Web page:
Maximizing the Robustness of Fragmentomics-based Cancer Biomarkers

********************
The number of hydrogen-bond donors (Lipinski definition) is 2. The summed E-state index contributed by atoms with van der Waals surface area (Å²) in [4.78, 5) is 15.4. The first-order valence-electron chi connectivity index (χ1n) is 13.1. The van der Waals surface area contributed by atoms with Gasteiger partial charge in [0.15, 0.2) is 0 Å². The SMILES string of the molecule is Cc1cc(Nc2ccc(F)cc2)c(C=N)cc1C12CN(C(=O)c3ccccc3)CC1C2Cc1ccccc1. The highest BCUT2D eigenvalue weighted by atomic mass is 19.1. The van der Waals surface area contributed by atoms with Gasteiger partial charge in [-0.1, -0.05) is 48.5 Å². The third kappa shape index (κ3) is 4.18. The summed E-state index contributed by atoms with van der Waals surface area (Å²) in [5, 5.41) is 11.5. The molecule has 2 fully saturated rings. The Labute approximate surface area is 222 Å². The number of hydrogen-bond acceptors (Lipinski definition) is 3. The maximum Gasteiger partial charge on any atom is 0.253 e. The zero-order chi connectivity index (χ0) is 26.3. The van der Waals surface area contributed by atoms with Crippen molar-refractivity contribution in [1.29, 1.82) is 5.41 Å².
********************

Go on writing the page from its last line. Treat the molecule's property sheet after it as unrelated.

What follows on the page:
Advances in circulating tumor DNA (ctDNA) analysis are rapidly expanding the insights that can be obtained about a patient’s cancer from a blood draw. A new frontier of ctDNA analysis is the field of fragmentomics. Fragmentomics uses computational approaches to identify patterns of ctDNA fragmentation that correlate with local epigenetic features. Recently reported fragmentomics methods classify cancer types based on ctDNA fragment size, end locations, end nucleotide sequence, or abundance at regulatory elements. While promising, these methods were developed on small sample sets, often with confounding between case/controls and batches, raising the risk of classifier overfitting. This proposal will systematically benchmark published fragmentomics algorithms, identify the most robust and generalizable features of DNA fragmentation in cancer, and use this information to develop a fragmentomics-based method for inferring estrogen receptor (ER) status from breast cancer ctDNA. The results of this project will provide critical, lacking knowledge about the relative performance and information content of these methods. This knowledge will accelerate the translation of fragmentomic assays into clinically useful biomarkers. Further, the method we propose for assessing ER status form blood could provide a minimally invasive means of guiding therapy selection for patients with breast cancer.